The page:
following results:

Branch office 1: (iperf to Chattanooga) 10 down/10 up
Branch office 2: (iperf to Chattanooga) 6 down/6 up

I have never really thought about this before since my client's VPN speed
requirements have been very modest to this point. It appears that the speeds
I'm measuring over the tunnel with iperf at each branch office almost
exactly match the limited upload bandwidth at the respective branch. This
leads me to believe that IPSEC VPN tunnel bandwidth must need to be
symmetric.

I understand that IPSEC will certainly require some overhead on the
bandwidth available and I've also looked into tweaking TCP MTU/MSS settings,
possible interface issues, etc. However, it seems very odd to me that the up
and down bandwidth through the VPN tunnel at each branch almost exactly
matches the maximum available upload bandwidth of that branch's ISP. I've
gone so far as to test this theory with another client that has fast
symmetric bandwidth at their main office and slower asymmetric bandwidth at
their branch office and I get identical results.

Before I move forward with further troubleshooting, opening a TAC case,
investigating other/better ISP options, I thought I'd ask the Chugalug
collective brain on this one. Thoughts?


Best
Mark





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Re: [Chugalug] OT: Site to site IPSEC VPN speed question

mdquerng
Thanks Steven for confirming what more and more results were starting to point to.

That being said. Anyone have any suggestions with respect to vendors that can supply a symmetric 50/50 pipe in Fort Oglethorpe, GA and Cleveland, TN (don't need to be the same vendor).


Best
Mark
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Re: [Chugalug] OT: Site to site IPSEC VPN speed question

David White-2
I know someone who runs a data center in Cleveland who I think has a 100mb connection. I'll reach out to him.

On Wed, Nov 11, 2015 at 1:32 PM, mdquerng <[hidden email]> wrote:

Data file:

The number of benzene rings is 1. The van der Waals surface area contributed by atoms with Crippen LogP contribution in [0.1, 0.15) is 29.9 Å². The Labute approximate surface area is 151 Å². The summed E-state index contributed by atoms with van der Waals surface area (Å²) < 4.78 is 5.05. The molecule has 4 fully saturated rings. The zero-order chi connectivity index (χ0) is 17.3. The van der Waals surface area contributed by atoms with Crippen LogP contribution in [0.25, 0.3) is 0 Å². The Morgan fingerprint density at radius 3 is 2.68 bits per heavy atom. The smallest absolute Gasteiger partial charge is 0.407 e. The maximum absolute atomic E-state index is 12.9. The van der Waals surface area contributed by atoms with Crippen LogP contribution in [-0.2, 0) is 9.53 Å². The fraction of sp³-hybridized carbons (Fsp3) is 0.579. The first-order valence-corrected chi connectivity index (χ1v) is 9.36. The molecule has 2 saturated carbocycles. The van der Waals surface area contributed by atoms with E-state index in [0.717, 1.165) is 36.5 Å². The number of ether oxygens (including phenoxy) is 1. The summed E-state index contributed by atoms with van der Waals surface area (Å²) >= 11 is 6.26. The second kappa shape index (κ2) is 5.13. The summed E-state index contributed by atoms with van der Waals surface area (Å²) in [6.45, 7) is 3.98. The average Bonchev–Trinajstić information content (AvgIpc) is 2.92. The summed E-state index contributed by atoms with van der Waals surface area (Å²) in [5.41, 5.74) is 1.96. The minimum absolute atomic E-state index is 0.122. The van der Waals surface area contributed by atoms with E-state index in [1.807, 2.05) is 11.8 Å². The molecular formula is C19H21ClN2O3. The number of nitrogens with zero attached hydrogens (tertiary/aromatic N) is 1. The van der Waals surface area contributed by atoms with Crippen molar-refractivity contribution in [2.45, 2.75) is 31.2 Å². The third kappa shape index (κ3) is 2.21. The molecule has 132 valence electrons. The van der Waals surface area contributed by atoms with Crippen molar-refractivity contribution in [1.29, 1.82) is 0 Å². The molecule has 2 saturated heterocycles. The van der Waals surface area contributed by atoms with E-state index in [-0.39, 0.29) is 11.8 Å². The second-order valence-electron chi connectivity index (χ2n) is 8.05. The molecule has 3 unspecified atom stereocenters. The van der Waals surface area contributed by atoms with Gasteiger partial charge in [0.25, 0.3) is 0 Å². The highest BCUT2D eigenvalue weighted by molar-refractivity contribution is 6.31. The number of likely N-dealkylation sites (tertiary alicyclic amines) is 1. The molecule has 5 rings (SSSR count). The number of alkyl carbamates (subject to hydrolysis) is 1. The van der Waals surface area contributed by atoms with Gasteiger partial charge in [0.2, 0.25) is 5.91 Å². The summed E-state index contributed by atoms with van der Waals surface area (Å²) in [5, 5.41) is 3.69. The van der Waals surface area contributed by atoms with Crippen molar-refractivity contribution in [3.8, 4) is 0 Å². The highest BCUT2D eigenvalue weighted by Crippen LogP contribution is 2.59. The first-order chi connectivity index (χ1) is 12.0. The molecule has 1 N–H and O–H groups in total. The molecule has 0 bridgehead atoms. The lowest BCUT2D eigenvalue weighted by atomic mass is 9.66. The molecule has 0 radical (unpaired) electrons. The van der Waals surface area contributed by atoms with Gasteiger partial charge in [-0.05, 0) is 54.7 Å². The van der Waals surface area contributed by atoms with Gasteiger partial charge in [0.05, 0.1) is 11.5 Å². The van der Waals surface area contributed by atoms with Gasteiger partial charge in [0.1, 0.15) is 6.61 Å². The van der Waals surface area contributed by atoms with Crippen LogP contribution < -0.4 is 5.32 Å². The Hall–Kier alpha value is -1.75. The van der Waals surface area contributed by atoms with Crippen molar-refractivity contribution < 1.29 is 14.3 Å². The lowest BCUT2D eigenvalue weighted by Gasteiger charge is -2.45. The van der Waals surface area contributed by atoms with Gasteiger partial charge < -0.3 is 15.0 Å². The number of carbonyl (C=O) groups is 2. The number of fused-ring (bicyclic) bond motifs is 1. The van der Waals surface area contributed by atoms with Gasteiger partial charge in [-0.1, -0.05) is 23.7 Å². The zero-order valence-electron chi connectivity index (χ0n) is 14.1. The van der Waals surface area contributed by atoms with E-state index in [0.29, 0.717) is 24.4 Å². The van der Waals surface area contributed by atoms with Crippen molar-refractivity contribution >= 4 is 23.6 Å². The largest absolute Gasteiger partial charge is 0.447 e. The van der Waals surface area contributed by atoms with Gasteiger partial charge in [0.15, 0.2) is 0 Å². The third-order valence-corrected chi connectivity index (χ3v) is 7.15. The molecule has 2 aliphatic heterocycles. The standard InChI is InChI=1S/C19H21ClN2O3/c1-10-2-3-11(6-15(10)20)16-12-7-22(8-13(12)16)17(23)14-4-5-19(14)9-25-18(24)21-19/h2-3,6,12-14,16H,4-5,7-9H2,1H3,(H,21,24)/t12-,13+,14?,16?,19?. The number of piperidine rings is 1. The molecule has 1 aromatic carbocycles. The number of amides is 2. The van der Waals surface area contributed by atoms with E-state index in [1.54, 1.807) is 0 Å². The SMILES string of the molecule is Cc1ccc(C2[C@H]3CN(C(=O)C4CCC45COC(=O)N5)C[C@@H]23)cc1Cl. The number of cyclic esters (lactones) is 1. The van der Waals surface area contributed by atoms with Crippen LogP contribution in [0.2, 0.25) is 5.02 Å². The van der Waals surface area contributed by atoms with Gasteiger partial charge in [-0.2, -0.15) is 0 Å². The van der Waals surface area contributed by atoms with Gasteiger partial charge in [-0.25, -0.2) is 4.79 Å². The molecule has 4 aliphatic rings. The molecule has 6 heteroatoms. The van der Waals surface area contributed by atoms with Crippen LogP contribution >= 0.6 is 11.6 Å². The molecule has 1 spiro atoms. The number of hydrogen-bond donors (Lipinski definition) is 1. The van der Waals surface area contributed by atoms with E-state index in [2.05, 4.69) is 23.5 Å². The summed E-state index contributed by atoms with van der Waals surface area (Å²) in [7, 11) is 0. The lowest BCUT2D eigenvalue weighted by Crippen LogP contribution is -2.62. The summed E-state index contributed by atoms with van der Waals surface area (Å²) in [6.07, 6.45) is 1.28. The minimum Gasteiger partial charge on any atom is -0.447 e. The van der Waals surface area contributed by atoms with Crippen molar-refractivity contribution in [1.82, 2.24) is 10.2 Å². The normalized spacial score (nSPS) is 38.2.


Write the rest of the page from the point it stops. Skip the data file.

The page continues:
Thanks Steven for confirming what more and more results were starting to
point to.

That being said. Anyone have any suggestions with respect to vendors that
can supply a symmetric 50/50 pipe in Fort Oglethorpe, GA and Cleveland, TN
(don't need to be the same vendor).


Best
Mark




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Organizations Worldwide

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Re: [Chugalug] OT: Site to site IPSEC VPN speed question

Mike Harrison-4
In reply to this post by mdquerng

> On Nov 11, 2015, at 1:32 PM, mdquerng <[hidden email]> wrote:
>
> Thanks Steven for confirming what more and more results were starting to
> point to.
>
> That being said. Anyone have any suggestions with respect to vendors that
> can supply a symmetric 50/50 pipe in Fort Oglethorpe, GA and Cleveland, TN
> (don't need to be the same vendor).


Something tells me ya’ll need better application design/coding. That’s a bunch of bandwidth for most things .

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Re: [Chugalug] OT: Site to site IPSEC VPN speed question

Dan Lyke
On Wed, Nov 11, 2015 at 10:50 AM, Mike Harrison <[hidden email]> wrote:
> Something tells me ya’ll need better application design/coding. That’s a
> bunch of bandwidth for most things .

Also, if the VPN really is requiring a symmetric connection (and it's
not just that you're saturating your upstream so that the ACKs are
having to wait to go through), then moving some of that traffic to SSH
or another secure protocol that doesn't require symmetry seems like a
good idea.

Think holistically...

Dan
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Re: OT: Site to site IPSEC VPN speed question

Jaysan_9
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In reply to this post by mdquerng
When you buy VPN service always make sure that they provide access to networks from various countries. I think ExpressVPN is the best vpn 2017 and it is popular all around the world. They have 145+ VPN servers in 90+ countries.